Although Visconti managed to salvage duplicate copies of the film, after the war Obsessione was withheld from distribution until as late as 1976 because the director was unable to acquire the rights of Cain’s novel during wartime.
And by 1946, MGM had bought the rights to adapt The Postman Always Rings Twice after the box office success of Billy Wilder’s adaptation of Cain’s other novel Double Indemnity two years prior. Director Tay Garnett used the novel’s original title and cast actors John Garfield (the third choice after Joel McCrea and Gregory Peck) and Lana Turner (Cain himself deemed her perfect for the role) in the lead parts.
Although an outstanding noir, Garnett’s version seems starkly void of any tangible empathy or understanding of it’s lead characters. The story seems to play out as if the actors were simply reenacting the book’s plot line- but the motivation behind Cain’s subtext seems noticeably absent. MGM’s Hollywood adaptation however, plays more on the legal proceedings that follow and the resulting web that eventually ensnares them.
Despite MGM mogul Louis B Mayer’s dislike for the film, Lana Turner’s initial dissatisfaction with the casting of John Garfield, weather problems with on-location shooting and the director’s uphill battle with rampant alcoholism, Hollywood’s 1946 retelling of The Postman Always Rings Twice was a box office success and has since earned praise by critics as one of the finer noir films of the period.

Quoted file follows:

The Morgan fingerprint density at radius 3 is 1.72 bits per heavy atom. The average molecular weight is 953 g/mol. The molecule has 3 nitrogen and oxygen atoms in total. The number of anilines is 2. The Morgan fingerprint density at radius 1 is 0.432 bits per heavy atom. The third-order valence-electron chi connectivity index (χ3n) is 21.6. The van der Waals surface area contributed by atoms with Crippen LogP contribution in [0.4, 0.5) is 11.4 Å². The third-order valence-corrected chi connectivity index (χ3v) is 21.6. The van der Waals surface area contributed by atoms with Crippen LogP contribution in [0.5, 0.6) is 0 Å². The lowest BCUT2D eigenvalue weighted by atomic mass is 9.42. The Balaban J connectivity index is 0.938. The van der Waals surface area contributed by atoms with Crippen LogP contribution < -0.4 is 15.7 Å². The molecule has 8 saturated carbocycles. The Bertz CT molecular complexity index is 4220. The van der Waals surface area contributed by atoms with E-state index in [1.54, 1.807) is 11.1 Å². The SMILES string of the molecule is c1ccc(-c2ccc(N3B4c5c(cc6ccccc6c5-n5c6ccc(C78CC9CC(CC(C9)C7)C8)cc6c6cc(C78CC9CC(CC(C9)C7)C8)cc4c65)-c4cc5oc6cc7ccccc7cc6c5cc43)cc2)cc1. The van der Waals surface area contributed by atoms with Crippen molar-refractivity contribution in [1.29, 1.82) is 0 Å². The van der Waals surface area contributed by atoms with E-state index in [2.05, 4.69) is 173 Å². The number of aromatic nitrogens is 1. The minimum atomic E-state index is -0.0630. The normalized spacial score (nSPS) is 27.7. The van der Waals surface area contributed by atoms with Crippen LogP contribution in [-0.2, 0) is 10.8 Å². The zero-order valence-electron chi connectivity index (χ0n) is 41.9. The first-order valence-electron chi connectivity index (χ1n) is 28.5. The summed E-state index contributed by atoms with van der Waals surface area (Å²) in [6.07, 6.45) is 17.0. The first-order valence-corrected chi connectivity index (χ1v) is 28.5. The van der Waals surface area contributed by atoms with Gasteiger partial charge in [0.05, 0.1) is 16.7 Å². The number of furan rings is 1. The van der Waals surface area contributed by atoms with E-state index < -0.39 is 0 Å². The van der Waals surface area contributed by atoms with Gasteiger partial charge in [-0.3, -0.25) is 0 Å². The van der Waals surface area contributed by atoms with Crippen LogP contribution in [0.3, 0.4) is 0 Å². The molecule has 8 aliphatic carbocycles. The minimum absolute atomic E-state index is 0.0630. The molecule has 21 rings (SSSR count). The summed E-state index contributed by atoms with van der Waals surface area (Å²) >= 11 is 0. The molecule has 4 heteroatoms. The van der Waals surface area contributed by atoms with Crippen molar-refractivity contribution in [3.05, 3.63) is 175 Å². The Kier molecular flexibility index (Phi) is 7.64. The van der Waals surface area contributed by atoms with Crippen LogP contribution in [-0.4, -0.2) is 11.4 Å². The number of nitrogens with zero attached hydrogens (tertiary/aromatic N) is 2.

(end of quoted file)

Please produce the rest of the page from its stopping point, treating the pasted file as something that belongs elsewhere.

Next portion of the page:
It would be MGM again in 1981 that, alongside the German studio Lorimar, released The Postman Always Rings Twice to a new audience. This time starring Jack Nicholson and Jessica Lange, director Bob Rafelson used the first screenplay of David Mamet’s to adapt his 80‘s noir against a depression-era backdrop.
The last instalment in a trio of noteworthy Rafelson films starring Nicholson (Five Easy Pieces 1970, The King Of Marvin Gardens 1972), Rafelson seized the opportunity to stage a racier Postman… being that the censorship committees had somewhat relinquished their constraints by this time.
Admittedly slow at times, Rafelson’s work is best at a meditative pace. Much like his other films, The Postman Always Rings Twice ambles more in the direction of contemporary European filmmakers like Wim Wenders, Rainer Werner Fassbinder or Werner Herzog.
When interviewed about his adaptation of Postman, Rafelson stated:
‘The critics in America… didn’t like it very much. But in France, and in Germany, and in Russia and in places that I have travelled since the making of this movie, this seems to have emerged as one of the movies that they like most of mine because of it’s unlikely romantic nature’.